An AC unit’s outdoor compressor unit will have a fan inside that should be clear of any and all debris, including grass, cobwebs, leaves, and sticks. The fan inside the box is in charge of moving the air across condenser coils similar to a radiator. If you find debris in the box, odds are that dirt has clogged some of the coils. If the airflow is obstructed, your condenser will not be efficient.

In order to clean these coils, you’ll need to use a screwdriver or a nut driver to remove the side and top panels or the grilles from the unit. Double check that your unit is entirely shut off and the power is off before you open it up. Unscrew the side panels and pull them off the unit, then lift off the top. The top will be heavy due to the fan that should be attached to it. Don’t disconnect any of the wires attached to the fan.

By using a soft brush on a vacuum or a refrigerator coil brush you can gently clean the coils from the outside of the unit. The fins and coils are delicate, so be sure to clean them gently. If the fins get bent, you can use a fin comb to straighten them back into place. After cleaning from the outside, you can vacuum the coils found inside.

Some debris like mud will be stubborn and difficult to remove. If this is the case, you can use a commercial coil cleaner spray from the inside. Just be sure to never spray the fan or electrical components under any circumstances. Sometimes you will need to use a spray bottle with a concentrated stream to blast dirt out of the coils, but you must be careful. Make sure you don’t bend the ind, spray water on the electrical parts or the fan motor, or flood the area. You can cover the electrical components with a plastic bag to keep them dry. Keep in mind that blasting the dirt can create mud that can block the places between the fins, so make sure you rinse thoroughly.

Clear Debris

Odds are, leaves and small branches have found their way into your condenser during the off season. Make sure to scoop out as many leaves and twigs as you can and vacuum out dirt from the bottom of the unit. If it has a drain, be sure that there are no clogs and it can drain freely.

You can use a shop vac and a dry rag to wipe down and clean the blower’s fan blades. After this, you can tighten any loose bolts on the fan and add WD-40 to the oil ports for lubrication purposes. If there is any water leftover, be sure to mop it up. The unit must be completely dry before you can reassemble the condenser.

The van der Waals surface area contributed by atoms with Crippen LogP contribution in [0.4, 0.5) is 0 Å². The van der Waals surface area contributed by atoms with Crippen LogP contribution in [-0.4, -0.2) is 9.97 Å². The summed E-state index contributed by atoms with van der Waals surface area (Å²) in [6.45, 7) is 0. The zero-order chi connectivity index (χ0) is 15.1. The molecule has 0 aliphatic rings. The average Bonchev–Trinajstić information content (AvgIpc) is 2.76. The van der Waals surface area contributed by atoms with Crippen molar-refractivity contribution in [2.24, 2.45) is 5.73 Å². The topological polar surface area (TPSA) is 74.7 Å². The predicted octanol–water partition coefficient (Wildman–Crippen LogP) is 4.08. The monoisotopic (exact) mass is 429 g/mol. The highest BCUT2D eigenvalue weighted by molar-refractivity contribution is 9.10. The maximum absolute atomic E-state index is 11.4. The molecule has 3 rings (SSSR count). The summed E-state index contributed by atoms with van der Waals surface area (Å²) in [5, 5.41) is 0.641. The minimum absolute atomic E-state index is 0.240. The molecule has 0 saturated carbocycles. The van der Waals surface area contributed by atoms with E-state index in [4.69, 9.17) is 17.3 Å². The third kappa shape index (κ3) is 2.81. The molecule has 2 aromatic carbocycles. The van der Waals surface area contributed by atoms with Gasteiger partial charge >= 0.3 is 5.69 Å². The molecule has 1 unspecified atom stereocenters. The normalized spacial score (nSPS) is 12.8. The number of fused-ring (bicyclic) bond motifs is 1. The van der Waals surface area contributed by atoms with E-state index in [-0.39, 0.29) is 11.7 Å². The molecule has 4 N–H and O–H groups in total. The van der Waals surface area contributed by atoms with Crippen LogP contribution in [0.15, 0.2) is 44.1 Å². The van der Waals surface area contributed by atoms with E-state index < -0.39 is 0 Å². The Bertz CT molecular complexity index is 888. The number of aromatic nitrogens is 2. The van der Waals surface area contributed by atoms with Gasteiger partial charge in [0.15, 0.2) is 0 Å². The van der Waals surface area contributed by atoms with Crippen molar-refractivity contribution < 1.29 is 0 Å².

Check Coolant Lines

Make sure you take a look at the refrigerant tubes that run from the evaporator on the air handler to the condenser. They are normally covered with foam coolant line insulation to prevent energy loss. If you find these lines are missing insulation sleeves, or the ones you have are getting frayed and nasty, replace them. All you have to do is wrap the pipes in a spiral with foam insulation tape or install foam insulation sleeves on the pipes. Both can be cut to length with a utility knife, so you should have no problem.

Testing the Unit

Make sure the condenser unit is completely dry before you turn the power back on. The first thing to do is make sure that the thermostat is set to off in your home. From here you can turn the power on at the disconnect box and at the main panel. When you’ve given the unit a chance to get power, you can set your thermostat to cool. If you find that the unit isn’t working or isn’t blowing cool air, it’s a good idea to call a professional to take a look at your sealed refrigeration system.

Here at Go Green Heating and Air Conditioning we have decades of collective experience with central air conditioning. If you find yourself more comfortable leaving it to the pros, be sure to give us a call. We’re always happy to help!